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Comic Review: Civil War II: Kingpin #1 (of 4)


Civil_War_II_Kingpin_1_CoverCivil War II: Kingpin #1 (of 4) (Marvel Comics)

Already there are tons (some might say too many) Civil War II tie-ins, and while a lot of them have been okay to bad, Civil War II: Kingpin sounded like it could be one of the better ones. With We Can Never Go Home co-writer Matthew Rosenberg writing, at the very least it would be interesting to see him take on one of Marvel’s biggest bad guys. And for the most part, it is really good, even if Kingpin has some flaws that hold it back from the being awesome.

Kingpin has learned about the Inhuman Ulyssess, and he’s pretty pissed. Veiwing this new hero as an unfair advantage for the heroes, he’s been gathering the New York crime families in a bid to take back his power over the New York City Underworld. Naturally, many of his former peers are hesitant to take him up on his offer. How would they even stand a chance against the heroes, now that they have the ability to arrest them for crimes they have yet to commit? Unbeknownst to them, Kingpin has an ace up his sleeve: his own Inhuman, who’s abilities can block the predictions of Ulyssess.

As I was hoping, Matthew Rosenberg’s script is really great. His characterization of Wilson Fisk is spot on, and really makes you understand where he’s coming from. Seeing the events of Civil War II play out from this street-level area of the Marvel Universe is really interesting. Actually, it might be more interesting than watching them play out in Civil War II proper. There’s a great sense of tension and unease that Rosenberg uses wonderfully. The tension at times is so thick that you’re swear you’re sitting in a meeting with Fisk, Madame Masque, and the Owl, checking the skies to make sure you’re not about to be arrested by S.H.I.E.L.D.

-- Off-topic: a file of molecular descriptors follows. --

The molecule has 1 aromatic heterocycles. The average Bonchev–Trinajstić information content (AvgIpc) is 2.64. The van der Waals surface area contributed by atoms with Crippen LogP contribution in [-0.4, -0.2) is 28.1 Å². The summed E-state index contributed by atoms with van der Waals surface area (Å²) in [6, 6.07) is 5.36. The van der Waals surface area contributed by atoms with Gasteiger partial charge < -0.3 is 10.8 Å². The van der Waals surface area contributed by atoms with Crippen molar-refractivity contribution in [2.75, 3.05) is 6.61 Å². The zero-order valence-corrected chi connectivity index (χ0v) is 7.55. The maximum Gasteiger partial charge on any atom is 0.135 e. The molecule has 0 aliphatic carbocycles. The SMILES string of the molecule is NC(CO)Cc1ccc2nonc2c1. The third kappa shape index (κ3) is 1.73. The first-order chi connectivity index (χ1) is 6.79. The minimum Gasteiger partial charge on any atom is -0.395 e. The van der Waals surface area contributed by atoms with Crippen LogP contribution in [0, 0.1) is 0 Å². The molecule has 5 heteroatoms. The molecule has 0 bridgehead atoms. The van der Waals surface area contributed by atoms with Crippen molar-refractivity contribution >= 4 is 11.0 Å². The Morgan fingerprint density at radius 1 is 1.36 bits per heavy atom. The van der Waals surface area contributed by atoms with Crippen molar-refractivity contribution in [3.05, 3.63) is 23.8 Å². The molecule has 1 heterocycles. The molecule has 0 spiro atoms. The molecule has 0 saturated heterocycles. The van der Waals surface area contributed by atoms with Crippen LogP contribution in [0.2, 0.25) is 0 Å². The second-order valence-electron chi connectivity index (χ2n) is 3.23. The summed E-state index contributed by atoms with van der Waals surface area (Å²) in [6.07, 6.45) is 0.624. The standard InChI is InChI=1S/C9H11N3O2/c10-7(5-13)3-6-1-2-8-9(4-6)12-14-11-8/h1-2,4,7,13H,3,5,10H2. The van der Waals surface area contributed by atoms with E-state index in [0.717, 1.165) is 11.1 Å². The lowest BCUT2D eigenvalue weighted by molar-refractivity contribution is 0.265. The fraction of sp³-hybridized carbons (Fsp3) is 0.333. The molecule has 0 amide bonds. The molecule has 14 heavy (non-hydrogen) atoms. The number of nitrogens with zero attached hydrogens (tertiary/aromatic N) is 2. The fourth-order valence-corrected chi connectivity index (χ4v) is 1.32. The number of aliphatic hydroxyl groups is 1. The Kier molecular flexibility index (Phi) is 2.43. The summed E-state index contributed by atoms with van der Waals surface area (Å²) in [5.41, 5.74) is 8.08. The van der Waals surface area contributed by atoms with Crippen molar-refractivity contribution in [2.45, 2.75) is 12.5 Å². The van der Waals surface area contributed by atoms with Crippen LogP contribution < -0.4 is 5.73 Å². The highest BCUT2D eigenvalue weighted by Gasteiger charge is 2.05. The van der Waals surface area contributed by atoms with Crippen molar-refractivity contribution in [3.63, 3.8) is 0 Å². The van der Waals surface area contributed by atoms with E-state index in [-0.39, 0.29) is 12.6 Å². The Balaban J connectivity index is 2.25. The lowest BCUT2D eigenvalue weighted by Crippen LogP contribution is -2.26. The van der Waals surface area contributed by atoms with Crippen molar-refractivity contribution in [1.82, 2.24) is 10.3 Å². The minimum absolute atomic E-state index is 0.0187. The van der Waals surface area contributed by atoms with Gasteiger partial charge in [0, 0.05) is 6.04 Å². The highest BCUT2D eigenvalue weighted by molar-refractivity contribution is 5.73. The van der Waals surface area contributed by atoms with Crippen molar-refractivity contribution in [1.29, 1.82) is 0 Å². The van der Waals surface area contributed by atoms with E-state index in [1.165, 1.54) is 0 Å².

Unfortunately the issue takes a real hit when it comes to the art. Ricardo Lopez Ortiz’s art is just too loose for this kind of story. He does a good job of establishing mode and tone, but his figure work and character designs aren’t very appealing. It’s nothing that hurts to look at, but it’s definitely another example of Marvel’s recent crop of subpar artwork in their titles.

Of all of the Civil War II tie-ins that I’ve read, Kingpin is definitely one of the better ones. Whether Rosenberg can keep this up for the rest of this four issue miniseries remains to be seen, but so far he’s off to a really great start (hopefully Ortiz’s art improves as the series goes on too). Despite this, if you’ve just watched Netflix’s Daredevil for the 5th time and want to see what Wilson Fisk is up to in the Marvel Universe of the comics, Civil War II: Kingpin just might be the book you are looking for.

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